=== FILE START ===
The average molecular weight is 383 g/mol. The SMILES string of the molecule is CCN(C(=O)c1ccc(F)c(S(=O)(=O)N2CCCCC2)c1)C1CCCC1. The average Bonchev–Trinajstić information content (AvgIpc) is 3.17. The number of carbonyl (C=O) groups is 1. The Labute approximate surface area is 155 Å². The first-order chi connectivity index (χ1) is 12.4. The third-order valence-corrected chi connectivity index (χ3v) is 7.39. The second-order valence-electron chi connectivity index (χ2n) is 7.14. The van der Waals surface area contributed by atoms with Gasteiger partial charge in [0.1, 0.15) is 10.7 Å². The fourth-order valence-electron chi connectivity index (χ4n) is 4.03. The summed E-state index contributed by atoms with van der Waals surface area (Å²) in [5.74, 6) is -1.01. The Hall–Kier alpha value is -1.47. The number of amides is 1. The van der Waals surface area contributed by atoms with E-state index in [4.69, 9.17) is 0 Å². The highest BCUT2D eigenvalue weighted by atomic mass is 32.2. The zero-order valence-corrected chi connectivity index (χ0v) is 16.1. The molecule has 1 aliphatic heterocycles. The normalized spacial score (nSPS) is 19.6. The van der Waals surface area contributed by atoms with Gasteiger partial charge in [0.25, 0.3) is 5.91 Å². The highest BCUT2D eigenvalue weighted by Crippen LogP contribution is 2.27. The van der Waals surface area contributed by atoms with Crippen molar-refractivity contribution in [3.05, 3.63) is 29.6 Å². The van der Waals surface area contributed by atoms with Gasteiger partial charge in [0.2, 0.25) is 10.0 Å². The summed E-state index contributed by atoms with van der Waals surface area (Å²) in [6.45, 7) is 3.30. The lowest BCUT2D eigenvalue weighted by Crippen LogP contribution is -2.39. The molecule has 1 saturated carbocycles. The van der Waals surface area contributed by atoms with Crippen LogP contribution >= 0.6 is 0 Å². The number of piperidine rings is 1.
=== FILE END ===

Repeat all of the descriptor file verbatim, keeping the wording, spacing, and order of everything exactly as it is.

The average molecular weight is 383 g/mol. The SMILES string of the molecule is CCN(C(=O)c1ccc(F)c(S(=O)(=O)N2CCCCC2)c1)C1CCCC1. The average Bonchev–Trinajstić information content (AvgIpc) is 3.17. The number of carbonyl (C=O) groups is 1. The Labute approximate surface area is 155 Å². The first-order chi connectivity index (χ1) is 12.4. The third-order valence-corrected chi connectivity index (χ3v) is 7.39. The second-order valence-electron chi connectivity index (χ2n) is 7.14. The van der Waals surface area contributed by atoms with Gasteiger partial charge in [0.1, 0.15) is 10.7 Å². The fourth-order valence-electron chi connectivity index (χ4n) is 4.03. The summed E-state index contributed by atoms with van der Waals surface area (Å²) in [5.74, 6) is -1.01. The Hall–Kier alpha value is -1.47. The number of amides is 1. The van der Waals surface area contributed by atoms with E-state index in [4.69, 9.17) is 0 Å². The highest BCUT2D eigenvalue weighted by atomic mass is 32.2. The zero-order valence-corrected chi connectivity index (χ0v) is 16.1. The molecule has 1 aliphatic heterocycles. The normalized spacial score (nSPS) is 19.6. The van der Waals surface area contributed by atoms with Gasteiger partial charge in [0.25, 0.3) is 5.91 Å². The highest BCUT2D eigenvalue weighted by Crippen LogP contribution is 2.27. The van der Waals surface area contributed by atoms with Crippen molar-refractivity contribution in [3.05, 3.63) is 29.6 Å². The van der Waals surface area contributed by atoms with Gasteiger partial charge in [0.2, 0.25) is 10.0 Å². The summed E-state index contributed by atoms with van der Waals surface area (Å²) in [6.45, 7) is 3.30. The lowest BCUT2D eigenvalue weighted by Crippen LogP contribution is -2.39. The molecule has 1 saturated carbocycles. The van der Waals surface area contributed by atoms with Crippen LogP contribution >= 0.6 is 0 Å². The number of piperidine rings is 1.